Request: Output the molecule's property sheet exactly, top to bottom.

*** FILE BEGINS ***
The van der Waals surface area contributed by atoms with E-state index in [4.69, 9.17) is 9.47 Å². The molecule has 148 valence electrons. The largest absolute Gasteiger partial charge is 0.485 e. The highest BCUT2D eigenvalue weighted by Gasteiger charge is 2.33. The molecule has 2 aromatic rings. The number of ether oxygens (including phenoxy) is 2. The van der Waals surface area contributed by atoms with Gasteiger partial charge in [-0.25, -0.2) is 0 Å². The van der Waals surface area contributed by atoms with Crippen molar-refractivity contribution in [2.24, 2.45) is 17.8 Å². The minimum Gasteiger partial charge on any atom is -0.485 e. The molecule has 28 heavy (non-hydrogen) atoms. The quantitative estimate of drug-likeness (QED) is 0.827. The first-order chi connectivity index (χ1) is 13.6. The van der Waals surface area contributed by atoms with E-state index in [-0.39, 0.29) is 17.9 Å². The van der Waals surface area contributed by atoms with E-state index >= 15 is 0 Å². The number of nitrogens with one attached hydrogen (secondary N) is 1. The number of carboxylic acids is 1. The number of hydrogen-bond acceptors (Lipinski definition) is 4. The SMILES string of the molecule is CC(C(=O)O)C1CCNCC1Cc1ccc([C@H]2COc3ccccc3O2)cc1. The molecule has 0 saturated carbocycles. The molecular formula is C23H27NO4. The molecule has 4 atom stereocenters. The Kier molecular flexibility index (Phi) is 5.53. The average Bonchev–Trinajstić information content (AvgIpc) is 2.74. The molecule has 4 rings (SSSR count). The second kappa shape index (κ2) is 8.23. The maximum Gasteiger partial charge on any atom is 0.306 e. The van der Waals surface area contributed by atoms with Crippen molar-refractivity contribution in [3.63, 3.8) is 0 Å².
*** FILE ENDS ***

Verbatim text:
The van der Waals surface area contributed by atoms with E-state index in [4.69, 9.17) is 9.47 Å². The molecule has 148 valence electrons. The largest absolute Gasteiger partial charge is 0.485 e. The highest BCUT2D eigenvalue weighted by Gasteiger charge is 2.33. The molecule has 2 aromatic rings. The number of ether oxygens (including phenoxy) is 2. The van der Waals surface area contributed by atoms with Gasteiger partial charge in [-0.25, -0.2) is 0 Å². The van der Waals surface area contributed by atoms with Crippen molar-refractivity contribution in [2.24, 2.45) is 17.8 Å². The minimum Gasteiger partial charge on any atom is -0.485 e. The molecule has 28 heavy (non-hydrogen) atoms. The quantitative estimate of drug-likeness (QED) is 0.827. The first-order chi connectivity index (χ1) is 13.6. The van der Waals surface area contributed by atoms with E-state index in [-0.39, 0.29) is 17.9 Å². The van der Waals surface area contributed by atoms with E-state index >= 15 is 0 Å². The number of nitrogens with one attached hydrogen (secondary N) is 1. The number of carboxylic acids is 1. The number of hydrogen-bond acceptors (Lipinski definition) is 4. The SMILES string of the molecule is CC(C(=O)O)C1CCNCC1Cc1ccc([C@H]2COc3ccccc3O2)cc1. The molecule has 0 saturated carbocycles. The molecular formula is C23H27NO4. The molecule has 4 atom stereocenters. The Kier molecular flexibility index (Phi) is 5.53. The average Bonchev–Trinajstić information content (AvgIpc) is 2.74. The molecule has 4 rings (SSSR count). The second kappa shape index (κ2) is 8.23. The maximum Gasteiger partial charge on any atom is 0.306 e. The van der Waals surface area contributed by atoms with Crippen molar-refractivity contribution in [3.63, 3.8) is 0 Å².